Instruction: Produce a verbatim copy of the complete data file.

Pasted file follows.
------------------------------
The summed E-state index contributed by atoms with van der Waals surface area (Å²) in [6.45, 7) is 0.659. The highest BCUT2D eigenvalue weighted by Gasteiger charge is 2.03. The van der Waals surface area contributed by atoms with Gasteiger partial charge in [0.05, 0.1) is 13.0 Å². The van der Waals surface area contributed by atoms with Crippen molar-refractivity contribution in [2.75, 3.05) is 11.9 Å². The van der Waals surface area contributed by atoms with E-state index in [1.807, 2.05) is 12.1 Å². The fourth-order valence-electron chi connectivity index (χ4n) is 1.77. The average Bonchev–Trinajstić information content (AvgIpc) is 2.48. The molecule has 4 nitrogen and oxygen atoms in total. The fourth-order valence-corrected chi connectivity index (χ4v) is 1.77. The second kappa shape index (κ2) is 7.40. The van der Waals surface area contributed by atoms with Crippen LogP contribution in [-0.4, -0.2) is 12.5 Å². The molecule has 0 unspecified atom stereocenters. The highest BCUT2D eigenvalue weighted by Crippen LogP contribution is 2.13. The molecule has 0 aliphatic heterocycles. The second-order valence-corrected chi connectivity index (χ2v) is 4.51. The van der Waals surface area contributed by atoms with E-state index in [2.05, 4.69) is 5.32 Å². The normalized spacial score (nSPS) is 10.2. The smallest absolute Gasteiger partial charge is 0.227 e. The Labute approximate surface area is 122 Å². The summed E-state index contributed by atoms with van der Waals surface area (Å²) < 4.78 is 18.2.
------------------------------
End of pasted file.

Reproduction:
The summed E-state index contributed by atoms with van der Waals surface area (Å²) in [6.45, 7) is 0.659. The highest BCUT2D eigenvalue weighted by Gasteiger charge is 2.03. The van der Waals surface area contributed by atoms with Gasteiger partial charge in [0.05, 0.1) is 13.0 Å². The van der Waals surface area contributed by atoms with Crippen molar-refractivity contribution in [2.75, 3.05) is 11.9 Å². The van der Waals surface area contributed by atoms with E-state index in [1.807, 2.05) is 12.1 Å². The fourth-order valence-electron chi connectivity index (χ4n) is 1.77. The average Bonchev–Trinajstić information content (AvgIpc) is 2.48. The molecule has 4 nitrogen and oxygen atoms in total. The fourth-order valence-corrected chi connectivity index (χ4v) is 1.77. The second kappa shape index (κ2) is 7.40. The van der Waals surface area contributed by atoms with Crippen LogP contribution in [-0.4, -0.2) is 12.5 Å². The molecule has 0 unspecified atom stereocenters. The highest BCUT2D eigenvalue weighted by Crippen LogP contribution is 2.13. The molecule has 0 aliphatic heterocycles. The second-order valence-corrected chi connectivity index (χ2v) is 4.51. The van der Waals surface area contributed by atoms with E-state index in [2.05, 4.69) is 5.32 Å². The normalized spacial score (nSPS) is 10.2. The smallest absolute Gasteiger partial charge is 0.227 e. The Labute approximate surface area is 122 Å². The summed E-state index contributed by atoms with van der Waals surface area (Å²) < 4.78 is 18.2.